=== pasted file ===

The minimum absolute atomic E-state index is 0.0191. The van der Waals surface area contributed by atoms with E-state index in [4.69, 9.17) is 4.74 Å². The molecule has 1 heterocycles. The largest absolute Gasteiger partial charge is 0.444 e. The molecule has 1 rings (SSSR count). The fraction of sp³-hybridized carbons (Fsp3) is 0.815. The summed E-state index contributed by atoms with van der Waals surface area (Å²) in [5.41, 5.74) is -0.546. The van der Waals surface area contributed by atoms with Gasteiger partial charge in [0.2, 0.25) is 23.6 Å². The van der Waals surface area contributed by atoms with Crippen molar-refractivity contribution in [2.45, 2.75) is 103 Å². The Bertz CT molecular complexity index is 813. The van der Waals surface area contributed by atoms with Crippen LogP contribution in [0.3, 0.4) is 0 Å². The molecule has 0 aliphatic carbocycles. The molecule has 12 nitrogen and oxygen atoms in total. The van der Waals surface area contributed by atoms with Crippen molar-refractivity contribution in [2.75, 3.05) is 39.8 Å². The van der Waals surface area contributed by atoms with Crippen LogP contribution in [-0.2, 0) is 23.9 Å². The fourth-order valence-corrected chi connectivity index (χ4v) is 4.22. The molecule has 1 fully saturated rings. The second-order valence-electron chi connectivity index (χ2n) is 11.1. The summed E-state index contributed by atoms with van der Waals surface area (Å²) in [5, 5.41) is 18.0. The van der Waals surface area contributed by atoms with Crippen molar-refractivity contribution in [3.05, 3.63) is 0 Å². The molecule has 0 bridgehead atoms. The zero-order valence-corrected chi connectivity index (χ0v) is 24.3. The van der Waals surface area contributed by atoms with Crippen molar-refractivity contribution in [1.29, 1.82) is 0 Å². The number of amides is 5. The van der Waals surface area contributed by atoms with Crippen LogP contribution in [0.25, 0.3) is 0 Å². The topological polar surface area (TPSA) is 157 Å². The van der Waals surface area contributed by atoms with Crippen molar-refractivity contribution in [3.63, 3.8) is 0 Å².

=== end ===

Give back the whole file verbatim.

The minimum absolute atomic E-state index is 0.0191. The van der Waals surface area contributed by atoms with E-state index in [4.69, 9.17) is 4.74 Å². The molecule has 1 heterocycles. The largest absolute Gasteiger partial charge is 0.444 e. The molecule has 1 rings (SSSR count). The fraction of sp³-hybridized carbons (Fsp3) is 0.815. The summed E-state index contributed by atoms with van der Waals surface area (Å²) in [5.41, 5.74) is -0.546. The van der Waals surface area contributed by atoms with Gasteiger partial charge in [0.2, 0.25) is 23.6 Å². The van der Waals surface area contributed by atoms with Crippen molar-refractivity contribution in [2.45, 2.75) is 103 Å². The Bertz CT molecular complexity index is 813. The van der Waals surface area contributed by atoms with Crippen LogP contribution in [0.3, 0.4) is 0 Å². The molecule has 0 aliphatic carbocycles. The molecule has 12 nitrogen and oxygen atoms in total. The van der Waals surface area contributed by atoms with Crippen molar-refractivity contribution in [2.75, 3.05) is 39.8 Å². The van der Waals surface area contributed by atoms with Crippen LogP contribution in [-0.2, 0) is 23.9 Å². The fourth-order valence-corrected chi connectivity index (χ4v) is 4.22. The molecule has 1 fully saturated rings. The second-order valence-electron chi connectivity index (χ2n) is 11.1. The summed E-state index contributed by atoms with van der Waals surface area (Å²) in [5, 5.41) is 18.0. The van der Waals surface area contributed by atoms with Crippen molar-refractivity contribution in [3.05, 3.63) is 0 Å². The molecule has 0 bridgehead atoms. The zero-order valence-corrected chi connectivity index (χ0v) is 24.3. The van der Waals surface area contributed by atoms with Crippen molar-refractivity contribution in [1.29, 1.82) is 0 Å². The number of amides is 5. The van der Waals surface area contributed by atoms with Crippen LogP contribution in [0.25, 0.3) is 0 Å². The topological polar surface area (TPSA) is 157 Å². The van der Waals surface area contributed by atoms with Crippen molar-refractivity contribution in [3.63, 3.8) is 0 Å².